[0026] Figs. 2-4 depict a separator 10 with fluid circuit 200 mounted thereon (Fig. 2), the fluid circuit (Fig. 4) having a blood processing container 14 (Fig. 3) defining a separation chamber 12 suitable for harvesting mononuclear cells (MNC) from whole blood. As shown in Fig. 2, a disposable processing set or fluid circuit 200 (which includes container 14) may be mounted on the front panel of separator 10. The fluid circuit 200 may include a plurality of processing cassettes 23L, 23M and 23R with tubing loops for association with peristaltic pumps on separator 10. Fluid circuit 200 may also include a network of tubing and pre-connected containers for establishing flow communication with the blood source and for processing and collecting fluids and blood and blood components, as shown in Fig. 4. As seen in Figs. 2 and 4, disposable processing set 200 may include a container 60 for supplying anticoagulant, a waste container 62 for collecting waste from one or more steps in the process for treating and washing mononuclear cells, a container 64 for holding saline or other wash or resuspension medium, a container 66 for collecting plasma, a container 68 for collecting the mononuclear cells and, optionally, container 69 for holding the photoactivation agent.

[0027] Container 68 may also serve as the illumination container, and the illumination container 68 may be pre-attached to and integral with the disposable set 200. Alternatively, container 68 may be attached to set 200 by known sterile connection techniques, such as sterile docking or the like. In Fig. 2, container 68 is shown as suspended from device 10. However, container 68 may be housed within an adjacent separately housed irradiation device 20 (as shown by broken lines in Fig. 4), thereby eliminating the step of having the operator place container 68 into irradiation device 20. The tubing leading to and/or from container 68 in fluid circuit 200 may be of a sufficient length to reach an irradiation device 20 that is adjacent to but housed separately from the separation device.

[0028] With reference to Fig. 4, fluid circuit 200 may include inlet line 72, an anticoagulant (AC) line 74 for delivering AC from container 60, an RBC line 76 for conveying red blood cells from chamber 12 of container 14 to container 67, a platelet poor plasma (PPP) line 78 for conveying PPP to container 66 and line 80 for conveying mononuclear cells to and from blood processing container 14 and collection/illumination container 68. The blood processing set may include one or more access device(s) (e.g., venipuncture needle, adapter, connector) for accessing the blood source (e.g., circulatory system of a patient, blood-filled bag). As shown in Fig. 4, fluid circuit 200 may include inlet access device 70 and return access device 82. In an alternative embodiment, a single access device may serve as both the inlet and outlet access device.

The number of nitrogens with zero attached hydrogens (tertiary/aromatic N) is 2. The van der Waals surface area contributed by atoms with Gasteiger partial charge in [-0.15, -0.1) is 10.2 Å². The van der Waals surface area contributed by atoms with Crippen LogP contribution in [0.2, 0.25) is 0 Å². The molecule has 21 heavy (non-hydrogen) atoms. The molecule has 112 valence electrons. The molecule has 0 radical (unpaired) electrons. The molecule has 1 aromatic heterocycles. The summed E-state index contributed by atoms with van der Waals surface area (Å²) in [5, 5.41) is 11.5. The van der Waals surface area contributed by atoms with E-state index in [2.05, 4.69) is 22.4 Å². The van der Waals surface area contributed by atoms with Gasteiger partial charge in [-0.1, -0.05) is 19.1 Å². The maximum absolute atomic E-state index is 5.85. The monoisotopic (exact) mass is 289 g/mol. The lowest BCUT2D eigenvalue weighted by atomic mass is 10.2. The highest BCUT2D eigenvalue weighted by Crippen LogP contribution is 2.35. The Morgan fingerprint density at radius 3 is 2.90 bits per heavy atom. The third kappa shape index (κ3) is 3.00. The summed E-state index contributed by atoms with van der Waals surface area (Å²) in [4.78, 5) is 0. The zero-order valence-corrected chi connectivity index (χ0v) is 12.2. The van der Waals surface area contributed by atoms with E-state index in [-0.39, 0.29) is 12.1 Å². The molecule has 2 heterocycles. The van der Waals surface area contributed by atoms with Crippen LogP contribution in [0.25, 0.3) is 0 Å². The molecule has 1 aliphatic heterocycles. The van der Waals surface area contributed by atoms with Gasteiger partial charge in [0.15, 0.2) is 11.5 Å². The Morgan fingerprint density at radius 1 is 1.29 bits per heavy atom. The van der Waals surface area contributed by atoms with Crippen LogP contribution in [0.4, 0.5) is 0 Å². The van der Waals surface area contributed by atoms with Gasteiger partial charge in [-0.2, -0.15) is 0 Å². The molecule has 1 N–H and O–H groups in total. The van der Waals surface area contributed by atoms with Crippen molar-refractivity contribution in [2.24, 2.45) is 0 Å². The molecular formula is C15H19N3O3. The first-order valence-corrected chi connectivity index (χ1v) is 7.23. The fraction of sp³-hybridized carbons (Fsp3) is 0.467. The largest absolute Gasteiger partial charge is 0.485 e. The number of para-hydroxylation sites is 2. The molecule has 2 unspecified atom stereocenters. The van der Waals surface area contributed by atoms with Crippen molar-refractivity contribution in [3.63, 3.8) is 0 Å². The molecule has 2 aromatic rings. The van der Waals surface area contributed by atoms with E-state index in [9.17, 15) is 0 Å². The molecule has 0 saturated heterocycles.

[0029] Fluid flow through fluid circuit 200 may be driven, controlled and adjusted by a microprocessor-based controller in cooperation with the valves, pumps, weight scales and sensors of device 10 and fluid circuit 200, the details of which are described in the aforementioned U.S. Pat. No. 6,027,657, although any suitable controller may be used.

[0030] In accordance with the present disclosure, the fluid circuit may be further adapted for association with the irradiation device 20. One example of a suitable irradiation device is described in U.S. Pat. No. 7,433,030, although any suitable irradiation device may be used. The irradiation device 20 may include a tray or other holder for receiving one or more containers during treatment.

[0031] Referring to Fig. 3, separation chamber 12 is defined by the walls of a flexible processing container 14 carried within an annular gap defined by a rotating spool element 18 and an outer bowl element (not shown). The blood processing container 14 may take the form of an elongated tube which is wrapped about the spool element 18 before use. The bowl and spool element 18 may be pivoted on a yoke between an upright position and a suspended position. In operation, the centrifuge 10 may rotate the suspended bowl and spool element 18 about an axis 28, creating a centrifugal field within the processing container 14. Details of the mechanism for causing relative movement of the spool 18 and bowl elements as described are disclosed in U.S. Patent No. 5,360,542 entitled "Centrifuge with Separable Bowl and Spool Elements Providing Access to the Separation Chamber,", although any suitable separation mechanism may be used.